The animals vary hugely in their efficiency at producing meat.  If they were vehicles, we would say that “a steer gets about 12 miles per gallon, a pig 40, and a chicken 60.“  (In that scale a farmed fish gets 80 miles per gallon.)  Since 1975 beef and pork consumption have leveled off while chicken consumption has soared. “The USA and the world are at peak farmland,“ Ausubel declared, “not because of exhaustion of arable land, but because farmers are wildly successful in producing protein and calories.”

Moonset

About 3 AM on the beach.

Camping on Polihale Beach

My experiences/photos are way ahead of my ability to post them. I'll throw out what I can when I get time.

This was at the very end of the road on the southern part of Kauai, at the end of the Na Pali coast.


Jungle Fowl of Kauai

They're on about every square foot of the island. Supposedly the great hurricane of 1992, which practically leveled the island, demolished most of the chicken enclosures and they're now everywhere. Pretty soon you get so accustomed to the crowing that it's no bother.

Most of them are the breed known as Red Jungle Fowl.

It wouldn't be difficult — heh-heh —to have barbecued or stewed chicken at any time (pellet gun or snare).

Kamokila Hawaiian Village

This is a recreated traditional Hawaiian village, on the banks of the Wailua River. There are maybe a dozen buildings and walking around (not many turistas) you can get a feeling for what life was like pre-gringo.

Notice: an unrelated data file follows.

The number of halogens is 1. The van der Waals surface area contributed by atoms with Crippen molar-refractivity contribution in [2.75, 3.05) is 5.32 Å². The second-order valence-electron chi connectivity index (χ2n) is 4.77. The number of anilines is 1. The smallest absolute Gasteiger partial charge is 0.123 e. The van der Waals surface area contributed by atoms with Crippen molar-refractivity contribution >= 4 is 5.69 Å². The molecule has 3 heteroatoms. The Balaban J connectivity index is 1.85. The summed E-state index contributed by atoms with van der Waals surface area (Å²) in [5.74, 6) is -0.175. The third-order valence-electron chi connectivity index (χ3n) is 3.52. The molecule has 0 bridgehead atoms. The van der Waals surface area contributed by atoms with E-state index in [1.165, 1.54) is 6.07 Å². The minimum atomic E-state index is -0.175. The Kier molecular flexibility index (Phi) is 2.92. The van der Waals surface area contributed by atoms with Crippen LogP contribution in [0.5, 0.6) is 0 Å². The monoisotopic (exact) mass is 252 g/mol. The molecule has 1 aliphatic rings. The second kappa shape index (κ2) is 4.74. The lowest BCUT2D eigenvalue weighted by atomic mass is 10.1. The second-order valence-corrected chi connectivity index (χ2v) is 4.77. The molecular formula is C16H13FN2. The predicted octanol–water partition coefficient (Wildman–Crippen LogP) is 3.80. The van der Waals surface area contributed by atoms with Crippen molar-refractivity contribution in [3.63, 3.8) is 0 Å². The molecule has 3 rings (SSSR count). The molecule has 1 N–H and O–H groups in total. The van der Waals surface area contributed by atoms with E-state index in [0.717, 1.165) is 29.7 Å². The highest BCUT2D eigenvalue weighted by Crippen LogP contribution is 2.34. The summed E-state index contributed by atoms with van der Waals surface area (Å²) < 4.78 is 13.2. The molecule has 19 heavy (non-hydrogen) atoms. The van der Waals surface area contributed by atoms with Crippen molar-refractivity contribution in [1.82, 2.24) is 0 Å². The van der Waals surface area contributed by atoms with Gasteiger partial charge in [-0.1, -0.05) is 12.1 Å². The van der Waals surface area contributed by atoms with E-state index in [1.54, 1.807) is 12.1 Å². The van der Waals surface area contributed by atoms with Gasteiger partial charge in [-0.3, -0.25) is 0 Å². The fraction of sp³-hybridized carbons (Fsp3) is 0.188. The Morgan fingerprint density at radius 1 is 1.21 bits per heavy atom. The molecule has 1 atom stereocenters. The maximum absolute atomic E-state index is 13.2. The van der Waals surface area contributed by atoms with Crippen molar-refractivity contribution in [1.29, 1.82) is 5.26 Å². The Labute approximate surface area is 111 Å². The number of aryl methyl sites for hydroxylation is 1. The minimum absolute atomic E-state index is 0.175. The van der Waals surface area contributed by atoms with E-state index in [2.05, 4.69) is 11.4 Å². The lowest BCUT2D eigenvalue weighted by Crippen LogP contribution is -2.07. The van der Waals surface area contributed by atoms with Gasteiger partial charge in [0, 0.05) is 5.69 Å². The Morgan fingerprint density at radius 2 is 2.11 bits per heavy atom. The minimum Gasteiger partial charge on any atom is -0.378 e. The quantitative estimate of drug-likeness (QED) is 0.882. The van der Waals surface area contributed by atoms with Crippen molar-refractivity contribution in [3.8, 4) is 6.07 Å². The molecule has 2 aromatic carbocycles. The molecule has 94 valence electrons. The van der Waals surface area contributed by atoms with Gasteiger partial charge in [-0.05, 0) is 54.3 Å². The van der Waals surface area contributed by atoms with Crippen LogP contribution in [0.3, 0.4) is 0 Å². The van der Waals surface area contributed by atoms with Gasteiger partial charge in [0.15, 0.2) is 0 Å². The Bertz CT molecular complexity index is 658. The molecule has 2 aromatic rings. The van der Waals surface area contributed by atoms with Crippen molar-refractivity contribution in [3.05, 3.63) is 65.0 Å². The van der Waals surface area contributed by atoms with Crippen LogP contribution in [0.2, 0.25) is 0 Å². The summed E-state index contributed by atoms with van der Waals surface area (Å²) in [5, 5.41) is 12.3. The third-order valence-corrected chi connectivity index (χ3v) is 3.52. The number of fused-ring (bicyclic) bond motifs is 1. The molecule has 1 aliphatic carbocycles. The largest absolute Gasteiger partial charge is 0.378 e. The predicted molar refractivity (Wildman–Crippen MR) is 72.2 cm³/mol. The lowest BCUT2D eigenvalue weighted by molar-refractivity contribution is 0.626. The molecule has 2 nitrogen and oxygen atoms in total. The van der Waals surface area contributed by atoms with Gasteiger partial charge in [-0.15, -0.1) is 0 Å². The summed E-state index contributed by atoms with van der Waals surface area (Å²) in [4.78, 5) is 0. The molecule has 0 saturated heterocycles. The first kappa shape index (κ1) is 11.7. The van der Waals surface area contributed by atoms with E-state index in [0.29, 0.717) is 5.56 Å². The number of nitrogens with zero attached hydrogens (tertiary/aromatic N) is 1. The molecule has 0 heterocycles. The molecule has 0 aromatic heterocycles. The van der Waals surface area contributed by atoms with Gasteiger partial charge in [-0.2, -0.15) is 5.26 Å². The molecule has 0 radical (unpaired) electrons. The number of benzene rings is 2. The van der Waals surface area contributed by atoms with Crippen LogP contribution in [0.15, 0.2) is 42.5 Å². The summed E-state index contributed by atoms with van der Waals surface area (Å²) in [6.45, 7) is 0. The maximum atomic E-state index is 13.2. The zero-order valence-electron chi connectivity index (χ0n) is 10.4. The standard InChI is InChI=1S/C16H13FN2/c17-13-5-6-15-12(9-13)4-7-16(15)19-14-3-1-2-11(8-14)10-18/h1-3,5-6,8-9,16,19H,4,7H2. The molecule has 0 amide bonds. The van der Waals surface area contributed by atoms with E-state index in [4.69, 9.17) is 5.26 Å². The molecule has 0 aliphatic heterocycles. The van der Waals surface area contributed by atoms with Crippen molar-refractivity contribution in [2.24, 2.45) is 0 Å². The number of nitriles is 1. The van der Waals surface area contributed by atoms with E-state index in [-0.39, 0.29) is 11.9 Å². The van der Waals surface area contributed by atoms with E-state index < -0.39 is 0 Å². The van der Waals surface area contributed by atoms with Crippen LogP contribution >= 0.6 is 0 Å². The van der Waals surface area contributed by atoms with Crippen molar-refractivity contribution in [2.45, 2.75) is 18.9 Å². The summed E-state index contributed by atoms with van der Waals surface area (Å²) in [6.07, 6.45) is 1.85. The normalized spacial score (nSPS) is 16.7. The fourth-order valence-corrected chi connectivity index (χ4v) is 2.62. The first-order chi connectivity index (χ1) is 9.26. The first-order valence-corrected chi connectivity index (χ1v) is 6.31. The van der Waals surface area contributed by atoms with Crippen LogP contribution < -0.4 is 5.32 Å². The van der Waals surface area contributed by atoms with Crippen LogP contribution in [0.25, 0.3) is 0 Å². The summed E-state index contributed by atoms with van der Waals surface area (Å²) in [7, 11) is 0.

Candy and the Ship in a Bottle at Aloha-n-Paradise

Yesterday I discovered the espresso hangout in Waimea, called Aloha-n-Paradise, run by the very lively Candy Baar. While waiting for Candy to make my latte, I spotted a dust-covered bottle on a shelf on the porch. It was an exquisite little bamboo house, complete with 2 people and a palm tree impossibly ensconced in a bottle with a rusty cap with a diameter of about 1-1/4 inches. Did they build it inside the bottle, or have it folded so they could slip it in and then pull it erect?

I had to have it. Candy and I agreed on a price and when I get back, it'll be a star exhibit in the Shelter office.

Coffee is excellent and there's an art gallery and wi-fi connection.

Breakfast With Gina and Chantal at "Gina's at Yumi's Restaurant"

Yumi started the restaurant in 1978. She passed it along to her daughter, from whom Gina bought the business. As a tribute to the founder she calls it "Gina's at Yumi's." In the southern Kauai town of Waimea.

Chantal, Gina's mom was helping out when I was there.

A great breakfast.

Huge Surf ("…60-80 feet") Last Wednesday, King's Reef, Hanalei

I was in Hanalei this day, but couldn't see this from where I was (someone said Laird Hamilton was riding monster waves on a foil that day, but I can't find anything on it).
Photo: Terry Lilley
"…Asked about the best wave of the day, Kaeo said it belonged to “the guy having the most fun.” As for his own best wave Wednesday, he described it as “huge.”

'Maybe, like, bigger than this,' he said, pointing to the tops of the nearby palm trees. 'Bigger than this whole tree line. Yea, bigger than that. Out on the third reef, King’s. And just giant. I don’t know how big. I was too concentrated on how to surf it.'

Wolcott, Kaeo’s long-time surfing buddy, didn’t downplay his friend’s catch one bit.